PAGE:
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Hi friends,
public class Child extends Base {

Child(int i) { test (); }

Child(float f) { this ((int)f); }

void test() {
System.out.println("Child.test()");
}

static public void main(String[] a) {
new Child(10.8f).test();
}
}
Select most appropriate answer.

a) Child.test()
Child.test()
b) Compilation Error: No default constructor ( constructor matching Base())
found in class Base.
c) Runtime Error: No default constructor ( constructor matching Base())
found in class Base.
d) Compilation Error: Cannot call this() from a constructor.
The Answer to this question in given as ...a)
Why does Child.test() print twice ?
-Thanks
 
Ranch Hand
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Hey, where's the base class man?
 
Greenhorn
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Originally posted by Makarand Akdar:
Hi friends,
public class Child extends Base {

Child(int i) { test (); }

Child(float f) { this ((int)f); }

void test() {
System.out.println("Child.test()");
}

static public void main(String[] a) {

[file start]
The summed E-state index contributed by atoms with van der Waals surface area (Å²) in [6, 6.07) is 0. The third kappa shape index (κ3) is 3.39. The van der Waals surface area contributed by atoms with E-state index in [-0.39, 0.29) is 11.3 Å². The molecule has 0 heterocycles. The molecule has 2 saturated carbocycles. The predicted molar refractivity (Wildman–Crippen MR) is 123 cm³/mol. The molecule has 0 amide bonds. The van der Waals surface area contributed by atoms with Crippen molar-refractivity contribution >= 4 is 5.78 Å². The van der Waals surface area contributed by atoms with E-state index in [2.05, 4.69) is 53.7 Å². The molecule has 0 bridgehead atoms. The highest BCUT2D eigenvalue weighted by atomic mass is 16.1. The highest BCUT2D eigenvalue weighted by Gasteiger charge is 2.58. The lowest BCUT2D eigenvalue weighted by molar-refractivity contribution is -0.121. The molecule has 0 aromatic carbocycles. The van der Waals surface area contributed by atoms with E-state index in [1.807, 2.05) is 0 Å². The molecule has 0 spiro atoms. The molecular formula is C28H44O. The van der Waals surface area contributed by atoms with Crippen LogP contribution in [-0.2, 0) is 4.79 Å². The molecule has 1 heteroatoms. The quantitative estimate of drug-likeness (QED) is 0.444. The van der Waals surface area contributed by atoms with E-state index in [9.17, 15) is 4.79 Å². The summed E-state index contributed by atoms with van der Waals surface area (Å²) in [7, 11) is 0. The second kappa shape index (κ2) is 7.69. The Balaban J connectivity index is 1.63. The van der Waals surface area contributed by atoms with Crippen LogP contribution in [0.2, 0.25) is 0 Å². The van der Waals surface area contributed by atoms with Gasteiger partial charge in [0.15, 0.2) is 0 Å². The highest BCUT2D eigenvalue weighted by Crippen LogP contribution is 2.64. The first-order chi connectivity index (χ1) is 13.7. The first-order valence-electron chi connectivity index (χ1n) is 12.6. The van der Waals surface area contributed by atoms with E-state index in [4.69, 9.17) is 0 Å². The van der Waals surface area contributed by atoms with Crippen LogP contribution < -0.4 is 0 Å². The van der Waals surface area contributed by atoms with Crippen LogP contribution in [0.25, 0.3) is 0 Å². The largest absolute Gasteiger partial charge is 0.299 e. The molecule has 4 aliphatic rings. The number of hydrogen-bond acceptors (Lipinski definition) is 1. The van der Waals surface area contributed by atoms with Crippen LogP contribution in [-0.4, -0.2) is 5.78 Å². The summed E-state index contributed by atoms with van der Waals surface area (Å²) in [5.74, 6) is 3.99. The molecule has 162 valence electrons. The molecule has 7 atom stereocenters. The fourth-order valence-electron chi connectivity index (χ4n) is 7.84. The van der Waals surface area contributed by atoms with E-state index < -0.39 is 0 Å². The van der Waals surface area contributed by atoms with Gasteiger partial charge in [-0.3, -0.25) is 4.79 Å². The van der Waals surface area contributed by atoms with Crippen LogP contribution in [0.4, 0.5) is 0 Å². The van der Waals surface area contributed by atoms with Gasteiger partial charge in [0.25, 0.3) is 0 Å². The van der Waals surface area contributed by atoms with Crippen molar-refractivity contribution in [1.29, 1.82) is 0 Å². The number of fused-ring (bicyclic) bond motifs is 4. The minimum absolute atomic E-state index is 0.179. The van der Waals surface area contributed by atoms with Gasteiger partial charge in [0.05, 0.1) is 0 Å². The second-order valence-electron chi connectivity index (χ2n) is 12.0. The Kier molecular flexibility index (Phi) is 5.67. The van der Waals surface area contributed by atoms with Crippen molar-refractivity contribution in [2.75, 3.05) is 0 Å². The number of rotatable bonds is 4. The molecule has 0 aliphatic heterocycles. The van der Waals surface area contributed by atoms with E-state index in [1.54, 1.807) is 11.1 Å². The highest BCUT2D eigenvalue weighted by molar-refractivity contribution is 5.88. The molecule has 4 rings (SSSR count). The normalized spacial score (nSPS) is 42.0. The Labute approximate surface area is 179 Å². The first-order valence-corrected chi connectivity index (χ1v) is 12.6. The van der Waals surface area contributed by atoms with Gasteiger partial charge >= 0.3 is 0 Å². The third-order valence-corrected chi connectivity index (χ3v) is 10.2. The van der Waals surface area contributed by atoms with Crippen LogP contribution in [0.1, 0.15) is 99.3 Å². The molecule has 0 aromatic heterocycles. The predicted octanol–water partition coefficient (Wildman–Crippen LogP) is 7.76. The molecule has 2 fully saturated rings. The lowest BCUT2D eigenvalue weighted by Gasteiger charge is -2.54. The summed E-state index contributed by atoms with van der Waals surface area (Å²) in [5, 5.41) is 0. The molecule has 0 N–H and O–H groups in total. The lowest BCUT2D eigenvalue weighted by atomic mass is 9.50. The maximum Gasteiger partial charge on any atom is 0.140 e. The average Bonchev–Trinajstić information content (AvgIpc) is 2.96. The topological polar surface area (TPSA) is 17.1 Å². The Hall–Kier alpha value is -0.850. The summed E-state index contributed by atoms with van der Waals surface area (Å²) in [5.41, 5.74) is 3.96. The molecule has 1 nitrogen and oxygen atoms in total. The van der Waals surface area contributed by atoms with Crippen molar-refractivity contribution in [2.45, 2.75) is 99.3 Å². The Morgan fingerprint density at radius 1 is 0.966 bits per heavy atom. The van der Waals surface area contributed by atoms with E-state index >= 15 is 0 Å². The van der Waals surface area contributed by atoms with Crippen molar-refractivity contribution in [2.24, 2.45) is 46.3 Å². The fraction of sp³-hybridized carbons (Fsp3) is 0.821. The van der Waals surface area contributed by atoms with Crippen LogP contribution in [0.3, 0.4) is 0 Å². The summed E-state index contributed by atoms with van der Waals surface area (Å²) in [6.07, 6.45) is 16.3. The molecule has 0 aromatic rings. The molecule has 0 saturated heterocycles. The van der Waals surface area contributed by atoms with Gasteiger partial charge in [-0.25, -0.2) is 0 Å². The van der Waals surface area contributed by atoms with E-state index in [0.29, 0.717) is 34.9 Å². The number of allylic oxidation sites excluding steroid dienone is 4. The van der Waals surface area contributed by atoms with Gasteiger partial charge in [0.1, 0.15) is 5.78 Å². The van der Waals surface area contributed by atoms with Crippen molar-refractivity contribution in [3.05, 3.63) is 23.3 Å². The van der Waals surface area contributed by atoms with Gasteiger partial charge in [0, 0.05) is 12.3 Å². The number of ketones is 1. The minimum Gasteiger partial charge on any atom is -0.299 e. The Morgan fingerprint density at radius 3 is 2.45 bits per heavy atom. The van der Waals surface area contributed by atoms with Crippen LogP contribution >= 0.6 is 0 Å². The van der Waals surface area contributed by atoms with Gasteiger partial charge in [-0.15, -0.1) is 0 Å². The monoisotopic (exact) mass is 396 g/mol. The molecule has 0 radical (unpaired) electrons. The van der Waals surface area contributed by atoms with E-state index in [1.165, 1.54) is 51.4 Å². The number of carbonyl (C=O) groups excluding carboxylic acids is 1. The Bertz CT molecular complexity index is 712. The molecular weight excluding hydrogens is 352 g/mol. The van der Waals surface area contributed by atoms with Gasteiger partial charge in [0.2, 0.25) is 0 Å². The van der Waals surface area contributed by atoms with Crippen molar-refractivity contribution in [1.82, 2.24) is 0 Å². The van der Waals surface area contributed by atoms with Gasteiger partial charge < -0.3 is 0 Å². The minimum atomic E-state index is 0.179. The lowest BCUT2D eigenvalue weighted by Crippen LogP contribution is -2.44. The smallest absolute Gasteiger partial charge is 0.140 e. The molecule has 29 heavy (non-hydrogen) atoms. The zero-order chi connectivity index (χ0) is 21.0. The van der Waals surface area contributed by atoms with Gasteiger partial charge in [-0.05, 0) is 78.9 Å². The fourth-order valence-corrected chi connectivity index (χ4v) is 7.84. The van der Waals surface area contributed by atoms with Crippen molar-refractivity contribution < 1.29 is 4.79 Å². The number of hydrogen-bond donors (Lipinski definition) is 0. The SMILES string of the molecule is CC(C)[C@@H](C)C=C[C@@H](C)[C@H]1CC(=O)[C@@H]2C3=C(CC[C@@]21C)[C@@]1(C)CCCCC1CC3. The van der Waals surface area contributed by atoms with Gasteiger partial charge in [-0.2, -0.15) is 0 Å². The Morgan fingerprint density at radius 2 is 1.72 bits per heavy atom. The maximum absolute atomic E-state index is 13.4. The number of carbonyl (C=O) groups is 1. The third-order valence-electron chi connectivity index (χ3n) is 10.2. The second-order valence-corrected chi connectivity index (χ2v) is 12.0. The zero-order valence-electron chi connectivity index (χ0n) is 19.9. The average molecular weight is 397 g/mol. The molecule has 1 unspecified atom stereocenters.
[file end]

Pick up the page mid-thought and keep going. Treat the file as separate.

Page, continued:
new Child(10.8f).test();
}
}
Select most appropriate answer.

a) Child.test()
Child.test()
b) Compilation Error: No default constructor ( constructor matching Base())
found in class Base.
c) Runtime Error: No default constructor ( constructor matching Base())
found in class Base.
d) Compilation Error: Cannot call this() from a constructor.
The Answer to this question in given as ...a)
Why does Child.test() print twice ?
-Thanks


test() is called twice.
1. Child(int i) { test (); }
2. new Child(10.8f).test();
 
Ranch Hand
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priya - in this code there is no ref to the superclass(base)
so can we assume that the int constructor is making a call (super) to the superclass and that the superclass has to have a int constructor
OR
that the superclass has a no args constructor , hence there is no problem of super
 
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